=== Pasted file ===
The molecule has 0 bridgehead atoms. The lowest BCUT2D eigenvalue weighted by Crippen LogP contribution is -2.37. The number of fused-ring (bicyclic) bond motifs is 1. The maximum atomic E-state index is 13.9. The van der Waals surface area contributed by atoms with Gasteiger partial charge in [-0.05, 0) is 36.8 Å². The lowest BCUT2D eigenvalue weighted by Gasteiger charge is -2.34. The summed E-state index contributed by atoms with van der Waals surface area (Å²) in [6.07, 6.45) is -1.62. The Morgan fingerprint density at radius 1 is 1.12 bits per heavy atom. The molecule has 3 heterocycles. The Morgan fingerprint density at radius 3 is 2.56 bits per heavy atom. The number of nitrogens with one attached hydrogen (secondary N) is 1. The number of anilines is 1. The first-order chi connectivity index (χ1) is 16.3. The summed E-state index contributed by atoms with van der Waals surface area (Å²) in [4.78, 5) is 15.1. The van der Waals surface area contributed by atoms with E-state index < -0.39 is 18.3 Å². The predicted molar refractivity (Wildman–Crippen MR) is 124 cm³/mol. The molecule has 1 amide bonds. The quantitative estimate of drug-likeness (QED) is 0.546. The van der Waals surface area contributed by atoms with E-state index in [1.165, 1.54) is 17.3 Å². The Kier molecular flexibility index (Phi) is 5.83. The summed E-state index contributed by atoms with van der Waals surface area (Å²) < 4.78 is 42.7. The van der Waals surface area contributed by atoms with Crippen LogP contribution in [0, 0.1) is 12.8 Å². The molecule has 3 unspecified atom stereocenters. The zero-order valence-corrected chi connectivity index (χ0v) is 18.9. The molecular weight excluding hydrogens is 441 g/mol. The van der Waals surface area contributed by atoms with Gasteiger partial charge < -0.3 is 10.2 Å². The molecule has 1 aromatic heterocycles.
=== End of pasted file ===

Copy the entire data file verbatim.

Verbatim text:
The molecule has 0 bridgehead atoms. The lowest BCUT2D eigenvalue weighted by Crippen LogP contribution is -2.37. The number of fused-ring (bicyclic) bond motifs is 1. The maximum atomic E-state index is 13.9. The van der Waals surface area contributed by atoms with Gasteiger partial charge in [-0.05, 0) is 36.8 Å². The lowest BCUT2D eigenvalue weighted by Gasteiger charge is -2.34. The summed E-state index contributed by atoms with van der Waals surface area (Å²) in [6.07, 6.45) is -1.62. The Morgan fingerprint density at radius 1 is 1.12 bits per heavy atom. The molecule has 3 heterocycles. The Morgan fingerprint density at radius 3 is 2.56 bits per heavy atom. The number of nitrogens with one attached hydrogen (secondary N) is 1. The number of anilines is 1. The first-order chi connectivity index (χ1) is 16.3. The summed E-state index contributed by atoms with van der Waals surface area (Å²) in [4.78, 5) is 15.1. The van der Waals surface area contributed by atoms with E-state index < -0.39 is 18.3 Å². The predicted molar refractivity (Wildman–Crippen MR) is 124 cm³/mol. The molecule has 1 amide bonds. The quantitative estimate of drug-likeness (QED) is 0.546. The van der Waals surface area contributed by atoms with E-state index in [1.165, 1.54) is 17.3 Å². The Kier molecular flexibility index (Phi) is 5.83. The summed E-state index contributed by atoms with van der Waals surface area (Å²) < 4.78 is 42.7. The van der Waals surface area contributed by atoms with Crippen LogP contribution in [0, 0.1) is 12.8 Å². The molecule has 3 unspecified atom stereocenters. The zero-order valence-corrected chi connectivity index (χ0v) is 18.9. The molecular weight excluding hydrogens is 441 g/mol. The van der Waals surface area contributed by atoms with Gasteiger partial charge < -0.3 is 10.2 Å². The molecule has 1 aromatic heterocycles.